A Family Limited Partnership (FLP) is a legal partnership among family members. FLPs provide an excellent vehicle to centralize the management of assets, protect against creditors, reduce administration expenses of investment and expose younger family members to the investment and management of assets.
Mechanics of an FLP
An FLP has a general partner, typically a parent, who controls the management of the partnership and is liable for all partnership debts. The general partner may be a corporation or limited liability company owned by the parent and therefore shields the general partner from unlimited liability. The limited partners, typically children, have no control over management of the partnership assets, receive their pro-rata share of partnership income and are liable only to the extent of their investment in the partnership.
Because the limited partnership interest carries no ability to control, the value of the interest is not equal to the value of the underlying assets. The theory is that if someone offered you a $10,000 piece of property, but you had no control over its use, you would not pay $10,000 for it. This is referred to as a minority interest discount. Likewise, the ownership and transfer of partnership interests may have restrictions attached. This is referred to as marketability discount and also may cause the value of the partnership interest to be less than the underlying value. Valuation discounts are very useful for wealthy taxpayers because they provide gift tax leverage; that is, more assets may be gifted under the annual exclusion or exemption equivalent than otherwise would be possible.
Parent forms an FLP and transfers assets to it. Parent’s wholly owned limited liability company is the general partner and Parent is the sole limited partner. The following year Parent decides to give annual exclusion gifts of limited partnership interests to his children. The FLP is appraised and the appraiser informs Parent that the value of a limited partnership interest should be discounted by 35% due to lack of control and marketability. Accordingly, Parent may gift limited partnership worth $66,000 to his children that, due to the family context, may be worth $88,000 to them.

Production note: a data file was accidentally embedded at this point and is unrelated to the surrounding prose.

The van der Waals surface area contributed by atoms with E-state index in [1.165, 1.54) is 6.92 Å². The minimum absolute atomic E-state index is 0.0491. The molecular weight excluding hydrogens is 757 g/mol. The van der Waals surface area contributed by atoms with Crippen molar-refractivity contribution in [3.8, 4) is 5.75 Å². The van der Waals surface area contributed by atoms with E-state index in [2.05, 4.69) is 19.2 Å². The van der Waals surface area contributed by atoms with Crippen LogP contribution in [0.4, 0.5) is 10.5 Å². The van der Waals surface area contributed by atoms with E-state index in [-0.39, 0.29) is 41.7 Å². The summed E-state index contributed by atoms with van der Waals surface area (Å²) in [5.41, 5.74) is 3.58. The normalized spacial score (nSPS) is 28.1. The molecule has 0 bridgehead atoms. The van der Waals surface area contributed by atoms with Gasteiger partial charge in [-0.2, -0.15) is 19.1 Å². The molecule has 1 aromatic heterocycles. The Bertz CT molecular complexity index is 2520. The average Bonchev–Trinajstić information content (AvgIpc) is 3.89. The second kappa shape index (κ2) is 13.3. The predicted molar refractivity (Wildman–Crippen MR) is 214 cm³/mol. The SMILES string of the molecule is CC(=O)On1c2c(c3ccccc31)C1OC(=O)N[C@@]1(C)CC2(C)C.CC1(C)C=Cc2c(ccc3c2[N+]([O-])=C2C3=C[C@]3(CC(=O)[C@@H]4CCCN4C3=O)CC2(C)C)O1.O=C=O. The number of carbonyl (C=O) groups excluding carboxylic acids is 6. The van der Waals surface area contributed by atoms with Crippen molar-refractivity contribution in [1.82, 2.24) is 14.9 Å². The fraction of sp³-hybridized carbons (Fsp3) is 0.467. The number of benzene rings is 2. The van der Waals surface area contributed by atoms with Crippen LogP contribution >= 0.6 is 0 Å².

Ever since IRS ruled that minority and marketability interests might be appropriate in the family context FLPs have been touted as vehicles to transfer wealth to younger generations at substantially reduced federal gift and estate tax costs. Over the last decade, IRS presented largely unsuccessful challenges, based on sham, step transaction theories, the disregard of the entity itself or the restrictions in the agreement, to disallow the discounts taxpayers were taking on gift and estate tax returns. Beginning in the late 1990s, however, IRS has succeeded in including underlying assets in the taxpayer’s estate under Section 2036(a) of the Code based on an implied retention of the right to enjoy the income. How the IRS prevails on this issue may depend on what circuit court is considering it. The bottom line is that FLPs are intensely factual cases. FLPs that hold assets for a real business purpose and with respect to which the formalities (formation and administration) are followed have a much better chance at success. FLPs are complex financial tools that when designed too aggressively may attract the attention of the IRS. Clients considering a FLP must do so with extreme caution and with the consult of qualified legal counsel.